|کد مقاله||کد نشریه||سال انتشار||مقاله انگلیسی||ترجمه فارسی||نسخه تمام متن|
|92397||159954||2014||11 صفحه PDF||سفارش دهید||دانلود کنید|
Visitor and tourism management is a major component of parks and protected areas. Management plans are important public accountability documents. Research on the policy content of those documents is lacking. This paper uses the concepts of plan quality and plan detail to assess the scale and depth of visitor and tourism policies within park management plans of Ontario Provincial Parks. The research found low levels of plan detail for most of 30 identified areas of visitor and tourism policy in the management plans. However, the overall park organization often had such policies identified in park agency policy documents other than the park plans. The research concludes that these plans are not good plans, due to low levels of plan quality and plan detail, at least in regard to visitor and tourism policies. Suggestions are made on the factors causing this policy void and methods to improve planning practice in the future. The paper provides a method and definitions, with 5 levels of policy detail, which provide more guidance for planners than heretofore available. This research should enable a much more precise definition of policy detail for visitor and tourism policy in plans than has occurred in the literature to date.Management implicationsLegislation and policies provide guidance for visitor and tourism management by a park management agency, but are often weak in providing detail of plan content. This paper shows how an investigation of plan quality and plan detail can provide a new structure to guide such planning.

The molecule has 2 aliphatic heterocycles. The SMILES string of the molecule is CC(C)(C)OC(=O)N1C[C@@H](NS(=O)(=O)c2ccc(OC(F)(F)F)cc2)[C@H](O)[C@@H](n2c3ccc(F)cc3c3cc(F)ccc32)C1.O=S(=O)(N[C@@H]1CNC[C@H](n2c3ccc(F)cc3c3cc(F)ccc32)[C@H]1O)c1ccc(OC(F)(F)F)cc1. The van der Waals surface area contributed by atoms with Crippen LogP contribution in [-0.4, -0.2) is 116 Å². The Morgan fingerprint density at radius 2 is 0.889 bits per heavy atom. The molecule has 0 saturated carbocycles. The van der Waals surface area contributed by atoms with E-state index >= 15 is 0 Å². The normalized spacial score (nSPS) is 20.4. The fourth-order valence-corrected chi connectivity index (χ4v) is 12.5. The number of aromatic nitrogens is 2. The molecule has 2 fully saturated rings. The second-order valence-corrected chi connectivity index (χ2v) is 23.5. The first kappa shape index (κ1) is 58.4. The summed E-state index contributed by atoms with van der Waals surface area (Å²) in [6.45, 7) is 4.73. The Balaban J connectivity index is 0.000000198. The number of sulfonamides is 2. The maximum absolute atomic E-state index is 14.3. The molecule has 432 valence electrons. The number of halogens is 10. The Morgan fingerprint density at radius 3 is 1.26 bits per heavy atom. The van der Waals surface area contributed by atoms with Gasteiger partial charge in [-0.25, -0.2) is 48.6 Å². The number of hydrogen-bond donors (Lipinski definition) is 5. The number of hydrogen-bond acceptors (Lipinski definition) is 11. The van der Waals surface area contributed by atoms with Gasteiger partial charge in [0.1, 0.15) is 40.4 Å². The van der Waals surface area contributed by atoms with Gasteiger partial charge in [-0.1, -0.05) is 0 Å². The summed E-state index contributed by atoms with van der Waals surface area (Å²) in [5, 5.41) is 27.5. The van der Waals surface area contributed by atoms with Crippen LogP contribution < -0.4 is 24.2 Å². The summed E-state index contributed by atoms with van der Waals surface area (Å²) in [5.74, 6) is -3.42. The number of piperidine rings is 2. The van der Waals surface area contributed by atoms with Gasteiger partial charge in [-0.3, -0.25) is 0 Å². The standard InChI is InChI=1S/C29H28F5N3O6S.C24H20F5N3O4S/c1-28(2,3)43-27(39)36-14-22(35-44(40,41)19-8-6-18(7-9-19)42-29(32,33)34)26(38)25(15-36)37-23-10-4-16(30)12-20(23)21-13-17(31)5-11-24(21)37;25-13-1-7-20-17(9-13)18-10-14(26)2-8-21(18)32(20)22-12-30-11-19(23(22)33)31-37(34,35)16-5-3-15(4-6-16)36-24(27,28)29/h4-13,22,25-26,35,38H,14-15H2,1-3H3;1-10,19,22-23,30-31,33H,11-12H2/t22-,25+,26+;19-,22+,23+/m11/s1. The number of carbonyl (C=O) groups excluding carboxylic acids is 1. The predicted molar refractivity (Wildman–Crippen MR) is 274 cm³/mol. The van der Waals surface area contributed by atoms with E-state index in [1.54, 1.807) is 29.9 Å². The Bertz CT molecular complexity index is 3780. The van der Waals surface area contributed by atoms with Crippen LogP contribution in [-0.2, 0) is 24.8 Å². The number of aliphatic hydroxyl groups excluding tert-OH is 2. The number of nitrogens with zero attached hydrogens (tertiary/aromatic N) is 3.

• A list of 30 management categories provides normative prescriptions for the creation of visitor and tourism policies within park management plans.
• The paper provides a method to improve the level of plan detail of the visitor and tourism components, and thus improve the quality of those plans.
• Use of these methods across a park agency would lead to higher levels of plan coherence and higher levels of transparency and accountability.
• Proper training of planning staff members in the special concerns for outdoor recreation and tourism would be important.
Journal: Journal of Outdoor Recreation and Tourism - Volumes 7–8, December 2014, Pages 44–54